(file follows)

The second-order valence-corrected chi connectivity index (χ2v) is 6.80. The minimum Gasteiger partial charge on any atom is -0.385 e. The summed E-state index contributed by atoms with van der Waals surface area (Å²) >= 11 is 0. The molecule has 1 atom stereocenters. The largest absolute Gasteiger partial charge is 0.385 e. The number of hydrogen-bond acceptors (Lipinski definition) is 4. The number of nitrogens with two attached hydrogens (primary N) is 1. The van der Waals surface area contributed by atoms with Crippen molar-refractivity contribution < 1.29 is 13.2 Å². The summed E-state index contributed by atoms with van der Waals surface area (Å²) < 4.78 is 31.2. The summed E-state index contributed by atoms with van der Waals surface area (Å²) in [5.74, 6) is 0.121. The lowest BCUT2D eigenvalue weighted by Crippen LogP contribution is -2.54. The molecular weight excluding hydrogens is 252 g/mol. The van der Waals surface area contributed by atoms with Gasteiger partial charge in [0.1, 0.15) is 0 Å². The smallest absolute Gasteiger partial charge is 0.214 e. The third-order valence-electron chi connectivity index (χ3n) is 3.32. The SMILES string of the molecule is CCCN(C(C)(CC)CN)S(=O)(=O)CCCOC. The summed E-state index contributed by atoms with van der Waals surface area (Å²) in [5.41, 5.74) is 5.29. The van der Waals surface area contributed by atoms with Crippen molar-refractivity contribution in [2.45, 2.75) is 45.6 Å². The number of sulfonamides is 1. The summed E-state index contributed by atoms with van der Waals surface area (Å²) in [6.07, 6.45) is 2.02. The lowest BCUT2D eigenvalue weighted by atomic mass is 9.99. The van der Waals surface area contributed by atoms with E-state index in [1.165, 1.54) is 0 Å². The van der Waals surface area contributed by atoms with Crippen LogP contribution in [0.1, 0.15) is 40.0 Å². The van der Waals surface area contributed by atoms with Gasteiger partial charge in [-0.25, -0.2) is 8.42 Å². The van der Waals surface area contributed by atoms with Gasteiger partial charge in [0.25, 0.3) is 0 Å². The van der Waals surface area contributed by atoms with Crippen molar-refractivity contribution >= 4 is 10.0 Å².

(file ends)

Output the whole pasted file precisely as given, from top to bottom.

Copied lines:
The second-order valence-corrected chi connectivity index (χ2v) is 6.80. The minimum Gasteiger partial charge on any atom is -0.385 e. The summed E-state index contributed by atoms with van der Waals surface area (Å²) >= 11 is 0. The molecule has 1 atom stereocenters. The largest absolute Gasteiger partial charge is 0.385 e. The number of hydrogen-bond acceptors (Lipinski definition) is 4. The number of nitrogens with two attached hydrogens (primary N) is 1. The van der Waals surface area contributed by atoms with Crippen molar-refractivity contribution < 1.29 is 13.2 Å². The summed E-state index contributed by atoms with van der Waals surface area (Å²) < 4.78 is 31.2. The summed E-state index contributed by atoms with van der Waals surface area (Å²) in [5.74, 6) is 0.121. The lowest BCUT2D eigenvalue weighted by Crippen LogP contribution is -2.54. The molecular weight excluding hydrogens is 252 g/mol. The van der Waals surface area contributed by atoms with Gasteiger partial charge in [0.1, 0.15) is 0 Å². The smallest absolute Gasteiger partial charge is 0.214 e. The third-order valence-electron chi connectivity index (χ3n) is 3.32. The SMILES string of the molecule is CCCN(C(C)(CC)CN)S(=O)(=O)CCCOC. The summed E-state index contributed by atoms with van der Waals surface area (Å²) in [5.41, 5.74) is 5.29. The van der Waals surface area contributed by atoms with Crippen molar-refractivity contribution in [2.45, 2.75) is 45.6 Å². The number of sulfonamides is 1. The summed E-state index contributed by atoms with van der Waals surface area (Å²) in [6.07, 6.45) is 2.02. The lowest BCUT2D eigenvalue weighted by atomic mass is 9.99. The van der Waals surface area contributed by atoms with E-state index in [1.165, 1.54) is 0 Å². The van der Waals surface area contributed by atoms with Crippen LogP contribution in [0.1, 0.15) is 40.0 Å². The van der Waals surface area contributed by atoms with Gasteiger partial charge in [-0.25, -0.2) is 8.42 Å². The van der Waals surface area contributed by atoms with Gasteiger partial charge in [0.25, 0.3) is 0 Å². The van der Waals surface area contributed by atoms with Crippen molar-refractivity contribution >= 4 is 10.0 Å².